GAMER’S CORNER: Powercreep, When Awesome Gets Out of Hand
If you are like me, you are usually happy to see a new supplement come out for your favorite role playing game, new powers, new options, new directions. But what happens when the new options are strictly better than the ones in the core book?
What is powercreep?
If you listen to either of our podcasts, you have probably heard me mention powercreep before. As game lines progress and the developers get a better feel for the game, there tends to be a steady increase in the effectiveness (or power-level) of character options printed in each subsequent supplement. That is to say, as new supplements come out each one has better, more appealing options than the last. There are a lot of reasons for this, here are just a few:
Sometimes it is purposefully done to balance some option that was underpowered (like Toughness Vs. Improved Toughness in D&D third edition) without rewriting the rules.
Sometimes it happens because of creative reasons, for example Martial Arts in Exalted have more charms written for them than any other combat ability, primarily because they allow for more creativity on the part of the writers.
Most of the time, it happens accidentally, as some bit of exploitable ‘code’ goes untested and makes it to print.
This gradual (and sometimes not so gradual) increase in power can cause difficulties at the gaming table and frequently puts players and game masters at odds with each other. Players will want to take the new option, and the game master will be reluctant to allow a potentially problematic ability into his or her game. So what can you, as a game master do about powercreep?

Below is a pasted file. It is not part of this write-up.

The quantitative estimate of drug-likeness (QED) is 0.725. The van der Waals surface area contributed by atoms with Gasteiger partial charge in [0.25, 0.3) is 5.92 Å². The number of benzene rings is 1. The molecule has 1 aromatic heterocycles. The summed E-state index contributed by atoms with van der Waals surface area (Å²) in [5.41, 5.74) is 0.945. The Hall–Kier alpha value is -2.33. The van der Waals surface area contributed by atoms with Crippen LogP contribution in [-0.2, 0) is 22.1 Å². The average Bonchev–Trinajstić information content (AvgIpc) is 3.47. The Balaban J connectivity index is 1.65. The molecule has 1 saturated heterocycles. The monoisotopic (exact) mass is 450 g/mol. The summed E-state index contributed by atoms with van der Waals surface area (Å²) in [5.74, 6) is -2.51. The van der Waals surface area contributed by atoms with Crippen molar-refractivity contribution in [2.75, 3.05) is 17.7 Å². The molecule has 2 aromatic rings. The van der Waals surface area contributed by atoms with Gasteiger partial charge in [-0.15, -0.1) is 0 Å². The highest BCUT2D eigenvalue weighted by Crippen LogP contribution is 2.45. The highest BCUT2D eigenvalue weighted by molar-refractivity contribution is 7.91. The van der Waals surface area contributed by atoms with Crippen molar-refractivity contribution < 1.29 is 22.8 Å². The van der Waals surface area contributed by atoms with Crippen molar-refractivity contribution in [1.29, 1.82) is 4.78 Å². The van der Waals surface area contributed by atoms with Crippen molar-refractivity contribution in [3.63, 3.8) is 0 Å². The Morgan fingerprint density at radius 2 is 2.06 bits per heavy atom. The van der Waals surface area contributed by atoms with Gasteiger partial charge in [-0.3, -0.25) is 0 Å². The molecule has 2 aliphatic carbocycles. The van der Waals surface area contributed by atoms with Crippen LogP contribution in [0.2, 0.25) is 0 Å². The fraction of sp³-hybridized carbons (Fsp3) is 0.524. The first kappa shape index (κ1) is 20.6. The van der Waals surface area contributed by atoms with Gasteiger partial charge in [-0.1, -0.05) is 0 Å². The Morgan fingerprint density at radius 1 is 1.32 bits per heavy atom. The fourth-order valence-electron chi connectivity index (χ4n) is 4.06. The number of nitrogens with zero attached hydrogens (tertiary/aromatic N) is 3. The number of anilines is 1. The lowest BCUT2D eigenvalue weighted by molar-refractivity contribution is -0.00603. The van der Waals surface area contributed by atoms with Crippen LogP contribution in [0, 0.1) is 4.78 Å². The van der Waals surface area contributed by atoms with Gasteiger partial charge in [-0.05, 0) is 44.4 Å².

Option 1: Embrace
One thing you can do is to let the new option in. Especially if its impact on the game is relatively small. Let’s use D&D fourth edition as an example: I consider the races from the Player’s Handbook III to be powercreeptastic, since they get an option of where to put one of their ability bumps without any other obvious drawbacks. This makes them, in my opinion, better than the races presented in the first two Player’s Handbooks. However, once the character is made, this instance of powercreep no longer affects the game, thus there’s no real harm in letting a player make a minotaur character.
Of course, you can always choose to embrace a new option, even if it is a big, sweeping, unbalancing issue. In that case you just have to make sure that you are compensating somehow, both for the NPCs that may oppose the characters, and for the other players who may be lagging behind if they don’t have access to a similarly powerful option.
Option 2: Reject
The easiest option (at least at first) is to reject the new ability or power, forbidding players from taking it. This is likely to cause conflicts between you and your players, so it is important that you follow at least some of these steps.
- Figure out why you are banning the new option, make sure you can articulate the problem with it.
- Make sure you can defend your decision.
- When you bring up the subject make sure to let them know that you have already made your decision.
But Rodrigo, if its not up for debate, why do I have to be able to articulate the problem?
Glad you asked, hypothetical reader, people tend to respond better when there is a reason behind a decision, it makes you look less like a screaming dictator and more like city council, who has no choice but to tear down the rec center, Boogaloo Shrimp.
As an added note to the ‘reject’ path, be aware that the developers of the game may eventually realize that the option is disruptive and do something about it. Unfortunately this often means that, rather than correcting it with errata, they will attempt to bring everything else up to the level of the powercreepy option, in that case you may have to allow the original offender back in… or, you know, switch to another game when the arms race gets too crazy.
Good or bad?
Well, bad. But what are you gonna do? Stop playing RPGs? Get a haircut and a job? Move to Poughkeepsie and open a bait shop? It’s important to keep in mind that game designers and developers are people too, and they are trying to generate a new and exciting product, and sometimes they’re going to do things you don’t like. Fortunately unlike, say video games, you can always choose to omit, redact and change whatever you don’t like in your RPG experience.